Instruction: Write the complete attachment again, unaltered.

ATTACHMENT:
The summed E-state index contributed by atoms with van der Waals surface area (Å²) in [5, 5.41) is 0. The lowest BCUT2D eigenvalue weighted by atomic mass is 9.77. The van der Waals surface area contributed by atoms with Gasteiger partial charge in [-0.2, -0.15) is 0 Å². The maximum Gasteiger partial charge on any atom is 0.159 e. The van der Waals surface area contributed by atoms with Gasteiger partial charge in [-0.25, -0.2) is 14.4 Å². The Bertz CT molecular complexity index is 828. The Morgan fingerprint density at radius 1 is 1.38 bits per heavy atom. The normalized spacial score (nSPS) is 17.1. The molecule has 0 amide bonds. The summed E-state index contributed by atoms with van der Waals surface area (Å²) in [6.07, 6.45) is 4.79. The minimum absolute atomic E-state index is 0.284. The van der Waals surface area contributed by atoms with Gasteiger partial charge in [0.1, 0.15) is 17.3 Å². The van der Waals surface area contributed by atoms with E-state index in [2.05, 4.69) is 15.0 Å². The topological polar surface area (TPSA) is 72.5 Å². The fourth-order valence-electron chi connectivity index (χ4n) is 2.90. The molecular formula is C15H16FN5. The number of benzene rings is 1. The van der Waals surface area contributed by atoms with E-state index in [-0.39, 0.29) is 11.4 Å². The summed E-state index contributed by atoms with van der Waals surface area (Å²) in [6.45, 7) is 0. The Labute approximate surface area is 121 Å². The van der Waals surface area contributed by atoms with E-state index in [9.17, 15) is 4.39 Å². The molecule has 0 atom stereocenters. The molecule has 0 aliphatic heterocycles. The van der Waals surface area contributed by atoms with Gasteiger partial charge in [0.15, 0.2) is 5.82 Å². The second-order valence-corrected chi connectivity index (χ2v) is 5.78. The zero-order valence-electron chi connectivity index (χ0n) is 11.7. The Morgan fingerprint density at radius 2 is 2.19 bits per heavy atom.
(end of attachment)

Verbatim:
The summed E-state index contributed by atoms with van der Waals surface area (Å²) in [5, 5.41) is 0. The lowest BCUT2D eigenvalue weighted by atomic mass is 9.77. The van der Waals surface area contributed by atoms with Gasteiger partial charge in [-0.2, -0.15) is 0 Å². The maximum Gasteiger partial charge on any atom is 0.159 e. The van der Waals surface area contributed by atoms with Gasteiger partial charge in [-0.25, -0.2) is 14.4 Å². The Bertz CT molecular complexity index is 828. The Morgan fingerprint density at radius 1 is 1.38 bits per heavy atom. The normalized spacial score (nSPS) is 17.1. The molecule has 0 amide bonds. The summed E-state index contributed by atoms with van der Waals surface area (Å²) in [6.07, 6.45) is 4.79. The minimum absolute atomic E-state index is 0.284. The van der Waals surface area contributed by atoms with Gasteiger partial charge in [0.1, 0.15) is 17.3 Å². The van der Waals surface area contributed by atoms with E-state index in [2.05, 4.69) is 15.0 Å². The topological polar surface area (TPSA) is 72.5 Å². The fourth-order valence-electron chi connectivity index (χ4n) is 2.90. The molecular formula is C15H16FN5. The number of benzene rings is 1. The van der Waals surface area contributed by atoms with E-state index in [-0.39, 0.29) is 11.4 Å². The summed E-state index contributed by atoms with van der Waals surface area (Å²) in [6.45, 7) is 0. The Labute approximate surface area is 121 Å². The van der Waals surface area contributed by atoms with E-state index in [9.17, 15) is 4.39 Å². The molecule has 0 atom stereocenters. The molecule has 0 aliphatic heterocycles. The van der Waals surface area contributed by atoms with Gasteiger partial charge in [0.15, 0.2) is 5.82 Å². The second-order valence-corrected chi connectivity index (χ2v) is 5.78. The zero-order valence-electron chi connectivity index (χ0n) is 11.7. The Morgan fingerprint density at radius 2 is 2.19 bits per heavy atom.